How to avoid a relapse when things seem out of control – Harvard Health Blog

There is no one who would deny that this has been a stressful year. As the Grateful Dead said, “If the thunder don’t get you, the lightning will.” If you manage to avoid catching COVID, then you are probably at least contending with some mixture of financial and childcare stress, the nail-biting political divisions we see daily on television and social media, and a constricted social universe. Our society already suffers from an epidemic of loneliness that has been cruelly worsened by the physical distancing required to keep the pandemic at bay.

Even people not struggling with addiction are finding their drug and alcohol use rising, along with other unhealthy habits. In a perfect world, we’d all reach for the yoga mat, go for walks, eat tofu, meditate, and practice mindfulness, but… we’re only human. Stress can lead us to excel, but it can also lead us to harmful habits, whether it be ice cream or potato chips, or that extra beer we know we don’t need. The additive, multifactorial, unrelenting stress that the year 2020 has brought would challenge even a Zen master to keep his or her cool.

For those struggling to stay in recovery from a drug or alcohol addiction, each day can be a challenge, even on a good day. That’s why the saying from Alcoholics Anonymous, “one day at a time,” has withstood the test of time, and has proven so helpful as a way to make facing the stresses of each day seem manageable, without relapsing to your mind-numbing crutch of choice.

What can you do to stay in recovery when the world seems to have gone crazy?

People joke on Twitter about how the year 2020 has been the longest decade they can remember, but in truth, it is hard for

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Age-related macular degeneration: Early detection and timely treatment may help preserve vision – Harvard Health Blog

Age-related macular degeneration (ARMD) is the leading cause of blindness in adults over the age of 60. As its name implies, the condition primarily affects the macula, which is the region of the retina responsible for central vision. A person whose macula is impacted by retinal disease may develop difficulty with tasks such as reading and driving, but maintain good peripheral vision.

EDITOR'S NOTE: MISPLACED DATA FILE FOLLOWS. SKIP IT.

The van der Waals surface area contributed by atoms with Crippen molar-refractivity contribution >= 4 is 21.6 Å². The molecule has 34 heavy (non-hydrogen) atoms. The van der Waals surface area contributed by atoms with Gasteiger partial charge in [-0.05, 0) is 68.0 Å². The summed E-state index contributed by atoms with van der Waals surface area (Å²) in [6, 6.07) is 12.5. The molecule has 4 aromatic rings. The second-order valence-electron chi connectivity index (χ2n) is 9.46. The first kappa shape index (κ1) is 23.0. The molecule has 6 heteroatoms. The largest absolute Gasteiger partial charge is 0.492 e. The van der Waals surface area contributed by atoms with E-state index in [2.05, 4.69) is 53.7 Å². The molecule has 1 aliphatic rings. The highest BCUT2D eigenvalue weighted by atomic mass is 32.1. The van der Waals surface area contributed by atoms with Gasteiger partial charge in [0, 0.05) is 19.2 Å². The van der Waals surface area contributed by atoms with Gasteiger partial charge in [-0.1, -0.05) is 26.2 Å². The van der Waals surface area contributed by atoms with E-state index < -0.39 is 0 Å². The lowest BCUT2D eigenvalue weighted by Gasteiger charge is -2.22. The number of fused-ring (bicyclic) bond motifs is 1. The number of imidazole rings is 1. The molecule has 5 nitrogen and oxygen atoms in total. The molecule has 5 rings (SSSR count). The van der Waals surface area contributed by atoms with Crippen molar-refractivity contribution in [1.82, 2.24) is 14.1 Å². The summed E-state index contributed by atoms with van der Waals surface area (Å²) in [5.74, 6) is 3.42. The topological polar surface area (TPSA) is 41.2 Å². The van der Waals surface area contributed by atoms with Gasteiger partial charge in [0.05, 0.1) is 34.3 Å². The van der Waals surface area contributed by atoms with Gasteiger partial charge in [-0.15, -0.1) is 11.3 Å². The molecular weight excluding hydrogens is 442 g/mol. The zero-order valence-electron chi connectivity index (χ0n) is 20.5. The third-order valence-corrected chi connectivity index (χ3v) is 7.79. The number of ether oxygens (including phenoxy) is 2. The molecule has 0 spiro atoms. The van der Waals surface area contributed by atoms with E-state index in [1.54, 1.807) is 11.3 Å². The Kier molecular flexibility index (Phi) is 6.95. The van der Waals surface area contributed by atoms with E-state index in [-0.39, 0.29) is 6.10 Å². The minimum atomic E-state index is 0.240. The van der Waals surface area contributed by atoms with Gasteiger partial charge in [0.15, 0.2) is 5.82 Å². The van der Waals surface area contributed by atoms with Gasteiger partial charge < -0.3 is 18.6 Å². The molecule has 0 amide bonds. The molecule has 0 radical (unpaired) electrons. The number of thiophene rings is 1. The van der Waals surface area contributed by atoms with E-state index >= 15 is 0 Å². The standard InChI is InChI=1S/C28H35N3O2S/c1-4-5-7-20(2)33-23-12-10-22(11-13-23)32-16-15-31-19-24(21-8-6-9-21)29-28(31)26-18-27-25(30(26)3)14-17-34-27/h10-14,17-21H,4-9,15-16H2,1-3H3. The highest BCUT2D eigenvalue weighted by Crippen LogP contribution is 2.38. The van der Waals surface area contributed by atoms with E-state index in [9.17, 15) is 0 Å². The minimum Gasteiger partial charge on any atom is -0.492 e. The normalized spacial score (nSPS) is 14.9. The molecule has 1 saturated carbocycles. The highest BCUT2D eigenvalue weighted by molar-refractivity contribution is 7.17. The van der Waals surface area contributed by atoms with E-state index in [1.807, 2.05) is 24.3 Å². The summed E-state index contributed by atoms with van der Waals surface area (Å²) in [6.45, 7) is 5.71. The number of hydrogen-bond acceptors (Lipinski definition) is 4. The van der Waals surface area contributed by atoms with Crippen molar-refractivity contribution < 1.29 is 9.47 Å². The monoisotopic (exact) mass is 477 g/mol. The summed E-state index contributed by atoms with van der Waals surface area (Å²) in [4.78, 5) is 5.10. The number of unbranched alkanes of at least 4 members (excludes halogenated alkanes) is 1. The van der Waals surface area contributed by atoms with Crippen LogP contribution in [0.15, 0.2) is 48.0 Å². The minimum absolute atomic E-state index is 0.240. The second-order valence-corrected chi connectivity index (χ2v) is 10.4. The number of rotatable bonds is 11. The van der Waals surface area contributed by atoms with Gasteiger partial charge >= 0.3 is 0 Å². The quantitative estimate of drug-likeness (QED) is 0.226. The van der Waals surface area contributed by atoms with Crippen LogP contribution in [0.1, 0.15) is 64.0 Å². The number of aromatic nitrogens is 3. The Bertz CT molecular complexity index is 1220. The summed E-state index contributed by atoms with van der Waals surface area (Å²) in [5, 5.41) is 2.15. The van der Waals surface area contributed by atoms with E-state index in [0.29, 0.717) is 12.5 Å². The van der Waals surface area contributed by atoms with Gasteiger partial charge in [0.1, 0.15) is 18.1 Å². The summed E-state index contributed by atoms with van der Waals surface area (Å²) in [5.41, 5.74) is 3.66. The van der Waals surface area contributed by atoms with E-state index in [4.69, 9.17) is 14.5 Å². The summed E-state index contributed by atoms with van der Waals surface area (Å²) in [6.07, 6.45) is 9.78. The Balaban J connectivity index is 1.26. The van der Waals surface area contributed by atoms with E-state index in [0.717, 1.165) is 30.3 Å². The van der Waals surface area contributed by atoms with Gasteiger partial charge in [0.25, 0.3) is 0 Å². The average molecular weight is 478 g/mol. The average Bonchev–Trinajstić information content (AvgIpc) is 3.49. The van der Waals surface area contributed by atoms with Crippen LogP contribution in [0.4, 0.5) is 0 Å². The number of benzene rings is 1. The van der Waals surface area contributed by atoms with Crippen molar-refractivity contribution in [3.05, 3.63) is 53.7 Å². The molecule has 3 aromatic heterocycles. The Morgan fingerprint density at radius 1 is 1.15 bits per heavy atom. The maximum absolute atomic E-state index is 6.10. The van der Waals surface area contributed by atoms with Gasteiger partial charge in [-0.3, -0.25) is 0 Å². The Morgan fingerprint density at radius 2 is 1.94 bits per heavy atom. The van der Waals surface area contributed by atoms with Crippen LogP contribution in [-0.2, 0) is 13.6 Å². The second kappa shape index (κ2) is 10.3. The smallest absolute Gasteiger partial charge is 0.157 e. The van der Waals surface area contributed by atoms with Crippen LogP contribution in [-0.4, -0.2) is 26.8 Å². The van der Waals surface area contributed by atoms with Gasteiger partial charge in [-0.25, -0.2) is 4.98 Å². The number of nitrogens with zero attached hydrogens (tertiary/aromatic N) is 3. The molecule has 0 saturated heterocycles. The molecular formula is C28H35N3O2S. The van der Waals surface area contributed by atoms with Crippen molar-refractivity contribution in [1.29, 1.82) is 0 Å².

If you have ARMD, understanding the signs and symptoms, proper monitoring, early detection of advancing disease, and timely treatment are all key to preserving vision.

Stages of age-related macular degeneration

ARMD may be classified as early, intermediate, or advanced, depending on physical changes visible to an ophthalmologist during an eye exam. Early ARMD is characterized by the presence of small yellow deposits known as drusen in the layer behind the retina. Drusen can be found in healthy eyes as people age, but when they become numerous, a diagnosis of ARMD may be made. Someone with early ARMD may not experience any visual symptoms, and is likely to have good visual function when measured using standard methods such as an eye chart.

When the number and size of drusen reach a certain threshold, ARMD is graded as intermediate, which carries a higher risk of progressing to advanced ARMD and vision loss. Those with intermediate ARMD may start to have early symptoms such as distortion in their central vision or mild loss of visual acuity, although this is not always the case.

A designation of advanced ARMD is made when patients develop either degenerative loss of photoreceptors (light-sensitive cells in the retina), referred to as atrophy, or abnormal blood vessel growth, referred to as choroidal neovascularization (CNV).

There are two main types of advanced ARMD: exudative (wet) ARMD and non-exudative (dry). The presence of CNV confers a designation of

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2 easy, affordable, plant-centered dinners – Harvard Health Blog